4) Lack of lucky T-Rex squeaky horn mounted on handlebars, to whom this silly enterprise is retroactively dedicated.


RIP Mara.

Comments (12)

CrashOctober 8th, 2011 at 9:09 pm

Great photos.

Tyler MarlowOctober 8th, 2011 at 11:25 pm


Freaking awesome! I cant wait to move to Colorado!

Crissy PhillipsOctober 9th, 2011 at 9:30 am

Lots of fun to read Fritz! Keep posting your adventures in Colorado so I can live vicariously through you. 🙂

Question: What was the spoon/multipurpose tool you were using?

And whatever happened to Mara?

fritzOctober 9th, 2011 at 12:36 pm

Tire lever / spoon / frozen mud scraper, in reverse order of use.

Mara(2) couldn’t take the abuse of being ziptied above a rigid fork and jumped off a cliff in Fruita. Her predecessor, Mara(1) did the same on Slickrock in Moab. In addition to bringing me luck, these squeaky horns function as morale boosters, aural cattle prods, conversation partners, and thermometers (if the dino can’t make a noise, it’s officially cold out).

Allie BakerOctober 9th, 2011 at 5:57 pm

Even if the snow was more than you expected, it still looks like a great trip! I can’t wait to see more of your adventures…. or when you get to do this one all the way through. It’s funny to see that you slept in a bivy in the snow and it still not be as cold as your truck topper sleeping arrangement. You trained early (:

I’m sorry to read about Mara 1 and 2.
Keep posting!

jeremy11October 12th, 2011 at 7:39 pm

Surprisingly, the fluffy stuff has generated more interest than the technical stuff. Unprecedented.

MikedOctober 15th, 2011 at 2:49 pm

Nice write up, sometimes the things that don’t go quite as planned turn into the more memorable experiences and we learn a whole lot more than if it worked out.

SimonOctober 19th, 2011 at 12:45 pm

Geez, I was planning on doing the Paradox this weekend (Oct 21) but had to cancel because of other plans. I am glad I did based on this ride report. We would have started in the same place you did and climbed the same dirt road to Transfer Rd, but then keep on heading west where you would turn north. We did the Tab last year the same time of year you did and had awesome weather. Its a good thing you bailed because doing the next section of the Tab through all the drainage’s with snow and mud would have been a disaster. Our new plan is to try the Paradox middle of May 2012. When are you trying again?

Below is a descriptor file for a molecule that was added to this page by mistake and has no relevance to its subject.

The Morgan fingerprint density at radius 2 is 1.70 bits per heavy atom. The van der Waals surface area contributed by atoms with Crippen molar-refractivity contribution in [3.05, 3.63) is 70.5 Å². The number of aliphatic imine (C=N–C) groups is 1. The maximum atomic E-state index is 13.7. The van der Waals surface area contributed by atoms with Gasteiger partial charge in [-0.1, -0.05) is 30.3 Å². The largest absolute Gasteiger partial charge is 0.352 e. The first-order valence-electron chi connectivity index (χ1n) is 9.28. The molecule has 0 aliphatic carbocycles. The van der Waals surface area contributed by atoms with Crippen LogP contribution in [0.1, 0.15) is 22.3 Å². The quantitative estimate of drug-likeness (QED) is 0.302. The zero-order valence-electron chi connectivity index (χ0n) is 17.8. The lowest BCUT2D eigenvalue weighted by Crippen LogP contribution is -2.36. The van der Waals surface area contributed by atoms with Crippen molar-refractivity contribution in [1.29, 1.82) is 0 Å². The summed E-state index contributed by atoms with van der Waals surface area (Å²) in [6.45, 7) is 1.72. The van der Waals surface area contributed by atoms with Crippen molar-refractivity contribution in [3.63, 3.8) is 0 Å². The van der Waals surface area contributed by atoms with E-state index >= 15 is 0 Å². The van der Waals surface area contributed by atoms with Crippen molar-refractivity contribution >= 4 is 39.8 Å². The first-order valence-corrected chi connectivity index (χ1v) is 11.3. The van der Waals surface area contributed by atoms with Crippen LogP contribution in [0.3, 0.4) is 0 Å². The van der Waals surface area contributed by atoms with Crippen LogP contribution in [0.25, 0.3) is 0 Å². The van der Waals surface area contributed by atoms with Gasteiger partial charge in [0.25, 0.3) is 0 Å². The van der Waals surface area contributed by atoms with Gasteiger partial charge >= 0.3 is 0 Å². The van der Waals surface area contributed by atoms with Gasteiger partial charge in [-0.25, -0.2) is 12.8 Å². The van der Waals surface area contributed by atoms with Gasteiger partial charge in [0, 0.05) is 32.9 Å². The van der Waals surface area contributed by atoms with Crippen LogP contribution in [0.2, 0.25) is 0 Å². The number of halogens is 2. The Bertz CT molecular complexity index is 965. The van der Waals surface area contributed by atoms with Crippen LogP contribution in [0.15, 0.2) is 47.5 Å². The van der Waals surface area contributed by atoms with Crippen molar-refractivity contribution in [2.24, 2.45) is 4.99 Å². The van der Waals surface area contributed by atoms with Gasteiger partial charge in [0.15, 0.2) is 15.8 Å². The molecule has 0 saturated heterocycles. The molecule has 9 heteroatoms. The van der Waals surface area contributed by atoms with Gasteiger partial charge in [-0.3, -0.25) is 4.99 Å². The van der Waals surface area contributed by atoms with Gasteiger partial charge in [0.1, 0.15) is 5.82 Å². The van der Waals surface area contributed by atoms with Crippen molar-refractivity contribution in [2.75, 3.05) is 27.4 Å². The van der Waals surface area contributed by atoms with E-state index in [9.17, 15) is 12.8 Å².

FritzOctober 19th, 2011 at 12:57 pm

@Simon It’s funny, right after I bailed, the weather turned fabulous and has been ever since. I’d imagine the snow has melted and perhaps even the mud has dried in that time. I might be able to give it another shot for Reformation Day Break (Oct 31) if it stays dry until then, otherwise it’ll be a project for next summer.

How was the water supply when you did it last fall? How much did you end up carrying at a time?

SimonOctober 20th, 2011 at 6:41 am

Shhhh, don’t tell me about that, I want to believe that there is still a bunch of snow and there is no way possible to do any riding up there. 😉
Anyway, for water, we kinda cheated by driving through the day before and dropping food and water off at our pre-determined camp sites, however we did have a filter and used it a couple times while riding. I think the water supply would have been sufficient if we hadn’t dropped water off at the campsites before hand but we would have had to adjust our camping sites so we would be by water when we stopped. I can remember one water supply in the beginning of the single track off Transfer Rd. Many spots to fill up on the Roubideau section. Then, if I remember correctly there aren’t too many spots to fill up till Dominguez canyon, and after that there may be one more spot, but I can’t really remember.
Here is a link to my write up on it.

FritzOctober 20th, 2011 at 12:00 pm

Oh, you’re that guy! Right on. I read your report several times while planning this trip.
I ran into a good sourced in section 1 fifteen miles from the Montrose start; a bit close to be of any use going northbound, but perhaps useful in reverse. After that, it was all polluted to chocolate milk by the bovine bastards.

NickOctober 24th, 2011 at 9:12 am

Cold oatmeal is just plain hard core – nuff said! 🙂